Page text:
Fat Research

I am an experienced researcher, working primarily with qualitative methodologies. My main areas of interest involve fat activist community and culture.

Scholarship

I earned a Master’s degree in 1994 and a PhD in 2012. Versions of my dissertation and thesis were published as ‘Fat & Proud: The Politics of Size’ and ‘Fat Activism: A Radical Social Movement’ respectively. My academic notes and research will soon be available for public use through my 33Archive. Meanwhile, find out more about my books and scholarly writing on fat.

The Para-Academy and Research Justice

These are two major influences on how I approach my scholarship. The Para-Academy is a critical approach to higher education and scholarship within and beyond the bounds of the university system. I am one of the contributors to The Para-Academic Handbook.

Wardrop, A. and Withers, D. M., eds. (2014) The Para-Academic Handbook: A Toolkit for making-learning-creating-acting, Bristol: HammerOn Press. Open Access Download Available online: http://hammeronpress.net/wp-content/uploads/2015/04/PHA_Final.pdf (.pdf, 5.1mb)

Research Justice is a methodological model that has emerged in recent years. The premise is that research is political and can be used as a tool for liberating communities.

Cooper, C. (2013) Nothing About Us Without Us: Fat People and Research Justice. Birmingham University: Weight Stigma. 16 May. Read a report of the day.

Research Projects

A Queer and Trans Fat Activist Timeline (2010-present)

Most people are unaware that there are long and rich traditions associated with fat activism. This multi-dimensional project records and develops community-based fat activist histories.
A Queer and Trans Fat Activist Timeline

No More Stitch-Ups! Developing Media Literacy Through Fat Activist Community Research (2014)

This is a piece of independent research that builds on the expertise of fat activist community to develop strategies for handling media fatphobia. It is very common for fat activists to get stitched-up, or manipulated negatively, by the media in the West. Media makers use a number of unethical techniques to undermine people. The effect of this can be traumatising, and people get burned out and stop engaging with media. Activists have some strategies for resisting media abuse but generally have low expectations about anything good coming from it. Many social repercussions arise from widespread media dismissal of alternative voices concerning fat, and this paper proposes some potential tactics for change. This work draws on Research Justice values, is free and available to anyone who wants to read it or make use of it via its Creative Commons licence.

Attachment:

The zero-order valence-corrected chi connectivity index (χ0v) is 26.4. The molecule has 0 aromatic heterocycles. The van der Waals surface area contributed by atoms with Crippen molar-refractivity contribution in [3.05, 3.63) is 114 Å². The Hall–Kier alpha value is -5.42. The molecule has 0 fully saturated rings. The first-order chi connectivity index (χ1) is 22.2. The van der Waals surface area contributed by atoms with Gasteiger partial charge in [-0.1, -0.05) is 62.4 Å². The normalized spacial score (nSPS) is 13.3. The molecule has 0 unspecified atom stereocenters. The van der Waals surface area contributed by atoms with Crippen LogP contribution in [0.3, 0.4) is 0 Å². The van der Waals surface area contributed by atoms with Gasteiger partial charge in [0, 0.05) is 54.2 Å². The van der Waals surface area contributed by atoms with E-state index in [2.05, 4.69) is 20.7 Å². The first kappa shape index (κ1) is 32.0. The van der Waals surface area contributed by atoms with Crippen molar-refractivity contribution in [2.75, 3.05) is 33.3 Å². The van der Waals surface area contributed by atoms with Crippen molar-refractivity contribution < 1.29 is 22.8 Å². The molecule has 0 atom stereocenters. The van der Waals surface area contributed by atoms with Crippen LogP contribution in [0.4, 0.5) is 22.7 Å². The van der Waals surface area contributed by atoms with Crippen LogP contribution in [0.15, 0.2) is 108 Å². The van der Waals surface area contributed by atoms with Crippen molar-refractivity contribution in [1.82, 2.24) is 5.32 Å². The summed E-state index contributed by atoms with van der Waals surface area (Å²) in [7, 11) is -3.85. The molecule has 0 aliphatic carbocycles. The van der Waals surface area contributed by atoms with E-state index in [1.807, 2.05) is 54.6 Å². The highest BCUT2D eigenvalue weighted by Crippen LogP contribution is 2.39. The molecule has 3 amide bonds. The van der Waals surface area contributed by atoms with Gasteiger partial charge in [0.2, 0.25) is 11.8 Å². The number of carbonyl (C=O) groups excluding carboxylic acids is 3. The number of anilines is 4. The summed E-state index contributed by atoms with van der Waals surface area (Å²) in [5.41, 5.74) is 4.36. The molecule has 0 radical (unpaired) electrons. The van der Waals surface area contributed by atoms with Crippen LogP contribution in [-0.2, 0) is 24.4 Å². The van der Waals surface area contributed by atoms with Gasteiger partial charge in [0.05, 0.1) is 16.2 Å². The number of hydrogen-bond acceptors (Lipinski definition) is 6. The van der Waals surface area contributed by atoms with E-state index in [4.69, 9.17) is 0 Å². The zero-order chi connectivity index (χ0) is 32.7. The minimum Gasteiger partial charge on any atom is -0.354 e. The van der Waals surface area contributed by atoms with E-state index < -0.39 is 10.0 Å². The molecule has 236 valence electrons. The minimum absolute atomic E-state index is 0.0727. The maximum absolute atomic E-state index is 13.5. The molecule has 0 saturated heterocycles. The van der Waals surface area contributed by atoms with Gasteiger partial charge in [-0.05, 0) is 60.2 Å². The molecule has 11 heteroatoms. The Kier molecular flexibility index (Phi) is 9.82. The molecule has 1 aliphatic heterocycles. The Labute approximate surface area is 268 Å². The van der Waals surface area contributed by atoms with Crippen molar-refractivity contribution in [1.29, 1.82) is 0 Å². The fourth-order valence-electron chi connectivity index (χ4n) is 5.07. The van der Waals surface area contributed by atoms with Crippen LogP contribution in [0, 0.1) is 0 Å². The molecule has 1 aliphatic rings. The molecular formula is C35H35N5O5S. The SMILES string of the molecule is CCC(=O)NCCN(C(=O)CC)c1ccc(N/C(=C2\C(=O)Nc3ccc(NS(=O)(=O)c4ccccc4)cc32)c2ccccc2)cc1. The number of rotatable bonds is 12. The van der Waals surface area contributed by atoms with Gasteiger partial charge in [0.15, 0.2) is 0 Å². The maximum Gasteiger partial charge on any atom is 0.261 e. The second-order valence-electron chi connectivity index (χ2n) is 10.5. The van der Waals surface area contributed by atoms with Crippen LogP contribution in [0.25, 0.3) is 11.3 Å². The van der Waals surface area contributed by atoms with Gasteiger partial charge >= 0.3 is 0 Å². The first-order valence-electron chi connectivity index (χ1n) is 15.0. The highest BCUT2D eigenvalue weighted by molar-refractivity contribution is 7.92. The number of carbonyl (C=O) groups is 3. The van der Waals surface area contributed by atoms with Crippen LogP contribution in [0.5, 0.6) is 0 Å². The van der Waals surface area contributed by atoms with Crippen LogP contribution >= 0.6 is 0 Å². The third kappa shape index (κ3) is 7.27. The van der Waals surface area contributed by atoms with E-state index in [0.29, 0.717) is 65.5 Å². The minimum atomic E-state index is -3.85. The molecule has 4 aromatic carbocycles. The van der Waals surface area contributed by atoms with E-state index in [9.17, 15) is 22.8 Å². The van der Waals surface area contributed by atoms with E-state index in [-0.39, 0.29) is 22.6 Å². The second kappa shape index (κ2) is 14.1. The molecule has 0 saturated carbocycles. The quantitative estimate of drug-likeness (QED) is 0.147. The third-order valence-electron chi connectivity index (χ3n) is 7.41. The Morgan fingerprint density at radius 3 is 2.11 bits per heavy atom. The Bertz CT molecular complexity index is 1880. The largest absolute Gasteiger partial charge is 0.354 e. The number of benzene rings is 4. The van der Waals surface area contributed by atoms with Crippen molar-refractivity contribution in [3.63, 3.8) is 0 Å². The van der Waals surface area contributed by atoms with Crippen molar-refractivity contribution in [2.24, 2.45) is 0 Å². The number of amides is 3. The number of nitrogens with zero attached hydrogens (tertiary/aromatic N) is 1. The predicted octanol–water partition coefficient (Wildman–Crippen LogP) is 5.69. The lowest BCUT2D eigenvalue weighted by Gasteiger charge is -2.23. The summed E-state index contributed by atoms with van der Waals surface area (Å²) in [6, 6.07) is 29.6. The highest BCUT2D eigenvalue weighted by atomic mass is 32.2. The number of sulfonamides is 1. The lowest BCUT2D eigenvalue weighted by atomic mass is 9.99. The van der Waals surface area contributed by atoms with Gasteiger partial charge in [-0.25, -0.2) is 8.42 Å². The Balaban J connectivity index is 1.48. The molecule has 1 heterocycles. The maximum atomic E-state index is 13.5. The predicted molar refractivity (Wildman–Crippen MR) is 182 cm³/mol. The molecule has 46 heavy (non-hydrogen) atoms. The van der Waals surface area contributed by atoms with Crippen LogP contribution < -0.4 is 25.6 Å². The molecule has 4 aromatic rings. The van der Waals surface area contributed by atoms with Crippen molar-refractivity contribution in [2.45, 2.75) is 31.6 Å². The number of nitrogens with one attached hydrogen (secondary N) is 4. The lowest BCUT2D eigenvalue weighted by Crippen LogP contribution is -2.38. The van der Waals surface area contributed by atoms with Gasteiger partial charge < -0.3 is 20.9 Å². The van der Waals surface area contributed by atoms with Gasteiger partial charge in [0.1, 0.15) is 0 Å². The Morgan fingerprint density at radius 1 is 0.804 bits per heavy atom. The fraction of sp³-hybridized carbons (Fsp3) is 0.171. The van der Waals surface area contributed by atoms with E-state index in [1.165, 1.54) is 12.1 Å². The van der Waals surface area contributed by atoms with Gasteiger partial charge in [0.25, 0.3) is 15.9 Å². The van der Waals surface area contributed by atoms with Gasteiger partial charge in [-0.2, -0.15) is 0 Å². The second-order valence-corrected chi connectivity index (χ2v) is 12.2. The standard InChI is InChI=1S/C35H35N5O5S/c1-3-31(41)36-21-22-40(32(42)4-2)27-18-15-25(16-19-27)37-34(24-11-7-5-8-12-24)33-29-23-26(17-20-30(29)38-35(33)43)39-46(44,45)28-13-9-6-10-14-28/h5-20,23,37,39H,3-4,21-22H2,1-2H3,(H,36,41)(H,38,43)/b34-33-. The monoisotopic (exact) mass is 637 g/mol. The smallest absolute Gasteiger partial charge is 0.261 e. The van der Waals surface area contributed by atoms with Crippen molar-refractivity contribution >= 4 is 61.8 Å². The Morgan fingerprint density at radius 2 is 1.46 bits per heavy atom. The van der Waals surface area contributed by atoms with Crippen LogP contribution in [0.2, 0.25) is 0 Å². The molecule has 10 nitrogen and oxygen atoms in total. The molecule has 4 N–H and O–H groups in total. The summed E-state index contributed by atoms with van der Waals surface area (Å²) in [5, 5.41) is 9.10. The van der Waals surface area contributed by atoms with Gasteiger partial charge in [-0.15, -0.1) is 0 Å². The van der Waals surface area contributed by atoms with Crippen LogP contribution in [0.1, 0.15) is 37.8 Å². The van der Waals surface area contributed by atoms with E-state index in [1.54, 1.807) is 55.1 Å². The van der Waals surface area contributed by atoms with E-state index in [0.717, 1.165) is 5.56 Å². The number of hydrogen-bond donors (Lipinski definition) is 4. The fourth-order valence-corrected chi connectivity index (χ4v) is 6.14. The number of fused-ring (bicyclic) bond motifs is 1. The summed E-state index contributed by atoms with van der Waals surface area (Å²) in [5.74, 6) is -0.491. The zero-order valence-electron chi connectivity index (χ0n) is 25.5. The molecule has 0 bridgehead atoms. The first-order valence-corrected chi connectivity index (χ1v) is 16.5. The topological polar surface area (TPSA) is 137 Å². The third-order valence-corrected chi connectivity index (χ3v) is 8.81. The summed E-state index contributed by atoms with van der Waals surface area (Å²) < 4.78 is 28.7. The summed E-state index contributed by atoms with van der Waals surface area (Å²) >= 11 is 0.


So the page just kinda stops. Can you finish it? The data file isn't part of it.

No More Stitch-Ups! Developing Media Literacy Through Fat Activist Community Research (.pdf, 270kb). The report also exists as a blog post.

Rainbow Health Ontario (2012-2013)

I was the lead writer and researcher for a series of fact sheets about body weight, eating and exercise for a Lesbian, Gay, Bisexual and Trans community health organisation based in Toronto. I used a Health At Every Size framework. These fact sheets are shared with thousands of health and service providers, researchers and policy makers across Ontario.

Economic and Social Research Council: Fat Studies and HAES Seminars (2009-2011)

I was part of a group of people who applied for and were awarded a grant by the ESRC, a government funding body in the UK. We produced a series of scholarly mini-conferences, the first major ongoing expression of Fat Studies in the UK, that were free to attend and open to all. I was responsible for the third event, which focused on fat activism.
ESRC Fat Studies and HAES Seminars